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Prostate Cancer
Volume 2013, Article ID 920612, 23 pages
Review Article

Dissecting Major Signaling Pathways throughout the Development of Prostate Cancer

1Departamento de Imunologia, Instituto de Ciências Biomédicas, Universidade de São Paulo, Avenida Prof. Lineu Prestes 1730, 05508-900 São Paulo, SP, Brazil
2Departamento de Análises Clínicas e Toxicológicas, Faculdade de Ciências Farmacêuticas, Universidade de São Paulo, Avenida Prof. Lineu Prestes 580, 05508-000 São Paulo, SP, Brazil
3Departamento de Genética e Biologia Evolutiva, Instituto de Biociências, Universidade de São Paulo, Rua do Matão 277, 05508-900 São Paulo, SP, Brazil
4Instituto Israelita de Ensino e Pesquisa Albert Einstein, Avenida Albert Einstein 627/701, 05652-000 São Paulo, SP, Brazil
5International Center for Genetic Engineering & Biotechnology (ICGEB), Cancer Genomics Group and Division of Medical Biochemistry, University of Cape Town, Cape Town 7925, South Africa
6Sanford-Burnham Medical Research Institute, 10901 North Torrey Pines Road, La Jolla, CA 92037, USA

Received 30 November 2012; Revised 25 March 2013; Accepted 28 March 2013

Academic Editor: Craig Robson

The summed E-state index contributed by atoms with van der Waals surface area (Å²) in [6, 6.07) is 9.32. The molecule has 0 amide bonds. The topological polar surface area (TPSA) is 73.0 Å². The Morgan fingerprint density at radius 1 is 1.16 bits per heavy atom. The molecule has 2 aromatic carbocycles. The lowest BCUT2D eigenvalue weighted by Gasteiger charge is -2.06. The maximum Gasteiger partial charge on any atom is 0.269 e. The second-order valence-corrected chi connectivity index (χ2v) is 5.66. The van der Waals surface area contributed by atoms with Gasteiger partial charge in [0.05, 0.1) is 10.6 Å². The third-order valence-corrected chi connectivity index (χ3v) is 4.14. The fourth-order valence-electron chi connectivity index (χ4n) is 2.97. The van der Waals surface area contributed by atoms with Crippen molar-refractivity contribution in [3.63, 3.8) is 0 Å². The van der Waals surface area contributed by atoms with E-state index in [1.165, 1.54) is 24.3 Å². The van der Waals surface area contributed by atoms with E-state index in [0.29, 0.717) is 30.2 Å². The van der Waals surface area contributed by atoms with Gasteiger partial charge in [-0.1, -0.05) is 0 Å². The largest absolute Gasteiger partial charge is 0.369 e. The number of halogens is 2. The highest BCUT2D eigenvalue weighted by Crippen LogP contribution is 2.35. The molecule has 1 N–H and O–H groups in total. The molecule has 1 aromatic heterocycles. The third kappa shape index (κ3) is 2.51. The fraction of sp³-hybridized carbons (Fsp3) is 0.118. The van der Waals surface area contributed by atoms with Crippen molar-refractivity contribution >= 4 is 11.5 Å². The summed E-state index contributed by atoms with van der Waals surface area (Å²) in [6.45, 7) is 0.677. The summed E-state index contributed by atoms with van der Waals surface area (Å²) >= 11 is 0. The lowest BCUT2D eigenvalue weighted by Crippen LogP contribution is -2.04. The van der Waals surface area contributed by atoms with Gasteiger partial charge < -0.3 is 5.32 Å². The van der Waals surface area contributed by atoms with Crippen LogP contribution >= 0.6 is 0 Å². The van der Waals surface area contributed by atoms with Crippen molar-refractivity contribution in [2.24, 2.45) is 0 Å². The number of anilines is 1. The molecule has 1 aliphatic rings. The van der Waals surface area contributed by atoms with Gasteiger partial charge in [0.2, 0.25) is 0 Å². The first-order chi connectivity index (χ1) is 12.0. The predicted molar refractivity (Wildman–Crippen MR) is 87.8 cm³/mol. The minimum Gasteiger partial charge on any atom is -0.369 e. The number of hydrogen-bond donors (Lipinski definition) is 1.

Copyright © 2013 Henrique B. da Silva et al. This is an open access article distributed under the Creative Commons Attribution License, which permits unrestricted use, distribution, and reproduction in any medium, provided the original work is properly cited.


Prostate cancer (PCa) is one of the most common malignancies found in males. The development of PCa involves several mutations in prostate epithelial cells, usually linked to developmental changes, such as enhanced resistance to apoptotic death, constitutive proliferation, and, in some cases, to differentiation into an androgen deprivation-resistant phenotype, leading to the appearance of castration-resistant PCa (CRPCa), which leads to a poor prognosis in patients. In this review, we summarize recent findings concerning the main deregulations into signaling pathways that will lead to the development of PCa and/or CRPCa. Key mutations in some pathway molecules are often linked to a higher prevalence of PCa, by directly affecting the respective cascade and, in some cases, by deregulating a cross-talk node or junction along the pathways. We also discuss the possible environmental and nonenvironmental inducers for these mutations, as well as the potential therapeutic strategies targeting these signaling pathways. A better understanding of how some risk factors induce deregulation of these signaling pathways, as well as how these deregulated pathways affect the development of PCa and CRPCa, will further help in the development of new treatments and prevention strategies for this disease.